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Old 05-03-2012, 05:25 PM   #11
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I'm by no means an authority but you said you used one to save propane but unless you were already low running the furnace won't depleat your tanks. We left our furnace on for a week and didn't run out of propane or did we even have to switch tanks. Herk-do you know how long a tank will last using a furnace. Space heaters scare me.
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Old 05-03-2012, 05:54 PM   #12
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Originally Posted by jmswms View Post
I'm by no means an authority... Herk-do you know how long a tank will last using a furnace. Space heaters scare me.
No expert here either.

I think there are too many variables to say with any certainty in any case.
Outside temperatures, insulation of camper, personal preference of how warm is warm...

You see where this is going. We use the 1500 watt fireplace and the 400 watt heater in the bedroom when we have shore power, backed up by the propane furnace (in case the power fails at night).

We use the furnace when we boondock.
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Old 05-03-2012, 06:46 PM   #13
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We..Have been using a Vornado brand space heater for 2 years now ..very happy with it ..it has the "safety tip over switch" ..usually at state and county park camping we will use all electric..or as much as possible..
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Old 05-03-2012, 10:13 PM   #14
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We also use the fireplace in the evening, and a space heater overnight.
We are already paying for electricity, may as well use it!
But we bought a high-quality space heater, and have had no worries.
I would not cheap out and buy the least expensive unit out there.
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Old 05-04-2012, 12:41 AM   #15
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The hot cord concerns me. I wouldn't use it anymore. Warm, I'm sort of okay with, but not if its too hot to touch.

We have a new air popper that makes the cord get pretty warm, and thats in the house, where the toaster and coffee maker get plugged in. I also used an electric roaster for some wild pig, its cord also got very hot. Appliances that do that scare me, and I would never leave one of them unattended.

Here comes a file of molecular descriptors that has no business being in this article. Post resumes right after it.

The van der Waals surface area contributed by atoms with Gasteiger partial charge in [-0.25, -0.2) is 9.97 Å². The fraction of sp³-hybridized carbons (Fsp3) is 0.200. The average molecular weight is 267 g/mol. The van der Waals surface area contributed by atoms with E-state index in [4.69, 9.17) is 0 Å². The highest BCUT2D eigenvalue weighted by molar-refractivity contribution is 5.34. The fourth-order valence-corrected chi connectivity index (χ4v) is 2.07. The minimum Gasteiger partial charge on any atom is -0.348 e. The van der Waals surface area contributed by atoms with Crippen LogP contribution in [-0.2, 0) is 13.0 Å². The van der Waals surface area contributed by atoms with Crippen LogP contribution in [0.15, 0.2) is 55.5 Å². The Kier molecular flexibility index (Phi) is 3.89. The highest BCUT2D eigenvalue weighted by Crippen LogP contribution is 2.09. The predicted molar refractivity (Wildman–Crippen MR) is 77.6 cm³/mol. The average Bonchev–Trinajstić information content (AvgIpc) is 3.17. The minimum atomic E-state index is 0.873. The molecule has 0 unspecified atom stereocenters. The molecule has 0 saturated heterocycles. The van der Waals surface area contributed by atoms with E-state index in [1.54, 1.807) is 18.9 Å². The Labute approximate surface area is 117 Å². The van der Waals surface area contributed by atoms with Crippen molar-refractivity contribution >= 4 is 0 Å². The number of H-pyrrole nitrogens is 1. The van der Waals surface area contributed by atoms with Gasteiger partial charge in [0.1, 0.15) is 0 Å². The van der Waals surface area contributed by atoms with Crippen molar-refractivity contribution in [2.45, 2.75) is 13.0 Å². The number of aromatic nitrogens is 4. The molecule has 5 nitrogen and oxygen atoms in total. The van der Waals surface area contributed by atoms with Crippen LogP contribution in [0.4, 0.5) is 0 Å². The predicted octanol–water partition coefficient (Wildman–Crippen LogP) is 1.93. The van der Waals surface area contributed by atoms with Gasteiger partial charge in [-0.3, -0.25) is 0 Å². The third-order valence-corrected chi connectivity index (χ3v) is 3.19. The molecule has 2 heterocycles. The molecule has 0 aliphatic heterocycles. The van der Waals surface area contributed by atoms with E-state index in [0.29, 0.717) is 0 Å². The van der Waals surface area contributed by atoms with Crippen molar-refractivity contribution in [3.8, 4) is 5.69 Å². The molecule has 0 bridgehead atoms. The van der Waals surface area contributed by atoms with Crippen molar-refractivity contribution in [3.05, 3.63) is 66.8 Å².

The question as to whether your in wall wiring is getting that hot, too. Yes, probably. If not from electrical resistance, the heat in the cord and plug is getting transferred into the outlet and in wall wiring. Its 'probably' not enough to start a fire, but I wouldn't risk it.
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Old 05-04-2012, 12:43 AM   #16
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Originally Posted by realebill View Post
the heated cord was probably caused by the plug into the receptacle not being tight. the cord will heat up at the point of least resistance,which is generally where it is plugged into a receptacle. over time the contacts inside the receptacle become loose or worn and there is not a secure contact made. one solution would be to replace the receptacle ( at least the ones you want to plug a heater into) with a "commercial grade " receptacle. these have a heavier contacts inside and don't cost that much more than "household" grade.
most

Totally agree with this.

If any arcing or hot spots have occured in that outlet, it needs to be replaced. It'll only get worse.
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Old 05-04-2012, 12:45 AM   #17
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Some points come to mind:

1. Does the heater have a safety standard sticker on it like Warnock Hersey, UL or CSA? I'd want to know first that it was made to NA safety standards.

2. Is it a ceramic type heater? Don't those have a continuous coil in them? So either it works or if the coil fails, it doesn't. I don't think they're built so coils can physically touch and short together, thus increasing the current.

3. The breaker in the panel will be 15 amps so even if the heater is drawing too much current, the breaker will eventually trip.

4. The concealed branch circuit wiring in the camper will be rated for 15 amps, so it will not overheat as long as the breaker is functioning properly.

5. Many home portable appliances are rated 1500 watts. That's technically a wee bit higher current than the 15 amp wire and breaker is designed to handle (for fixed equip. at least), but that is basically just the way it is. At least with hair dryers, irons, etc. they aren't designed to run non-stop 24/7 so the cord (whatever it might be rated for) and 15 amp breaker are okay. I'm not really sure what gauge wire is typically used for cords on 1500 watt heaters but suspect it *could* be 16 gauge. I can't recall what 16 gauge is good for at 120 volts but it would be much less than 15 amps. This should normally be okay though since the wire is in "free air" and gets some cooling from the air. Wires in "free air" can run somewhat higher currents. If concealed in a wall, it would overheat and be a fire hazard. Hiding the such wire under carpets and the like is not a good idea. If the wire is 16 gauge, it definitely will feel warm or hot if run for long periods.